• Well-being in Residency: Surviving Training

    There’s no denying that medical school and residency are stressful. The pressures of balancing classroom and clinical instruction, studying in isolation for long periods, testing, matching, and dealing with illness and death up close can take an emotional toll.

    Until fairly recently, few medical schools or residency programs dedicated effort, time, or money to offering resources that support personal well-being. Individual medical students and residents typically have had to seek out these resources on their own.

    While in medical school at the University of Illinois at Chicago (UIC) College of Medicine, Kristina Dakis, MD, realized that if medical students are expected to find well-being resources on their own, many people miss out on getting needed support.

    “There were programs in different departments within the school and [on] campus offering individual wellness resources, but there was nothing cohesive. Students kept to themselves,” Dakis says.

    She recognized that a more systematic approach could benefit all students. During her third year of medical school, Dakis co-founded the Medical Student Wellness Program, pulling together UIC’s disconnected wellness resources to form the basis of the new program.

    A committee comprised of Dakis and other students representing each medical school class started by organizing weekly and monthly extracurricular wellness events. Discussion topics ranged from managing burnout and depression to reducing test anxiety. The committee invited subject matter experts, including attending physicians and psychologists, to participate. One of UIC’s family medicine instructors started hosting a monthly chat in her own home, where medical students could sip on chai tea while offering each other encouragement and support.

    “Getting together with others who [were] going through the same thing was the biggest help to me,” Dakis says.

    Although Dakis has moved on to UIC’s family medicine residency, the program she co-founded continues to develop as new student leaders rotate onto the Student Wellness Committee. Current initiatives include:

    • Wellness and resilience curriculum
    • Weekly mindfulness course
    • Coffee, bagels, and massage chairs during finals week
    • Quiet room available before exams
    • Wellness series presentations
    • Medical student wellness monthly meetings

    The UIC College of Medicine also offers a peer advising program for medical students who need one-on-one emotional support from someone who understands the demands of medical school and can help them access well-being resources.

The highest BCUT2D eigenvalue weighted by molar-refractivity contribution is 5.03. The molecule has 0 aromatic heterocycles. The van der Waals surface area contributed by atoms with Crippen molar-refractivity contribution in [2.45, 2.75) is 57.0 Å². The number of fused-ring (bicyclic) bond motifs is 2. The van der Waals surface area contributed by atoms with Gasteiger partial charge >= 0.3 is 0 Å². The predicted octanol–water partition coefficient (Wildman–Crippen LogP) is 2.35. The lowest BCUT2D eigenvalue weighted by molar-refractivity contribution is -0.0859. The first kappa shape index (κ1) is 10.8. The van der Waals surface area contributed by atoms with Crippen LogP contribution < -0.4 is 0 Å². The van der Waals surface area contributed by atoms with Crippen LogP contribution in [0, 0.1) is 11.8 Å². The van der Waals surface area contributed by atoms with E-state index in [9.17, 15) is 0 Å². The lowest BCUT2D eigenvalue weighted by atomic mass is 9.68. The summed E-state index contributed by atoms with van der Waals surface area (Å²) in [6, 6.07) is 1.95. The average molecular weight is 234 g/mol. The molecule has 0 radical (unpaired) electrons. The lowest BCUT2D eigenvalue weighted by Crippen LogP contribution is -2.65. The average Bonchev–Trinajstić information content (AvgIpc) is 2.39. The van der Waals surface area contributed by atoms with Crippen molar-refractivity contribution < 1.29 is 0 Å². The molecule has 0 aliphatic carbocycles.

When Dakis, who is now a second-year resident, started her family medicine residency at UIC, she found a wellness program already in place. Interns meet once a month with a behavioral psychologist in a support group that provides an opportunity to give and receive advice and encouragement, and to confidentially discuss challenges and explore strategies for dealing with them.

    Dakis notes, “It’s also a good way for us to bond as a class.”

    In addition, UIC Family Medicine Residency offers a mentoring program that matches each resident with a mentor who meets with him or her on a quarterly basis—or more frequently, if needed—to support personal and professional development. During their inpatient service, residents get regularly scheduled, structured support from a behavioral psychologist, attending physicians, and peers. 

    “We meet periodically in the morning during more stressful rotations to share highs and lows and get advice,” Dakis says.

    Being part of a residency culture that values residents’ well-being was especially important for Dakis when her father was diagnosed with colon cancer during her intern year. As the stress and competing demands of the first year of residency and her father’s worsening health mounted, she realized she was having trouble feeling empathy for her patients and was losing sight of why she went into family medicine.

    Fortunately, IUC’s residency program supported her need to step away from work and make her family a priority. The residency has a “jeopardy system,” Dakis explains, in which residents agree to cover for those who need to take time off to deal with personal matters.

    “I took some time off. I got to spend some time with my dad near the end before he passed away,” Dakis says. “It was difficult. But if I hadn’t been in an environment where people were willing to help me, it would have been worse.”

    The three weeks she was away from her residency program also gave Dakis a chance to reflect on why she chose family medicine in the first place. Remembering the satisfaction of experiences like delivering her first patient helped renew Dakis’ dedication to family medicine.

    Kristina Dakis, MD, is a resident physician at the University of Illinois at Chicago College of Medicine Family Medicine Residency.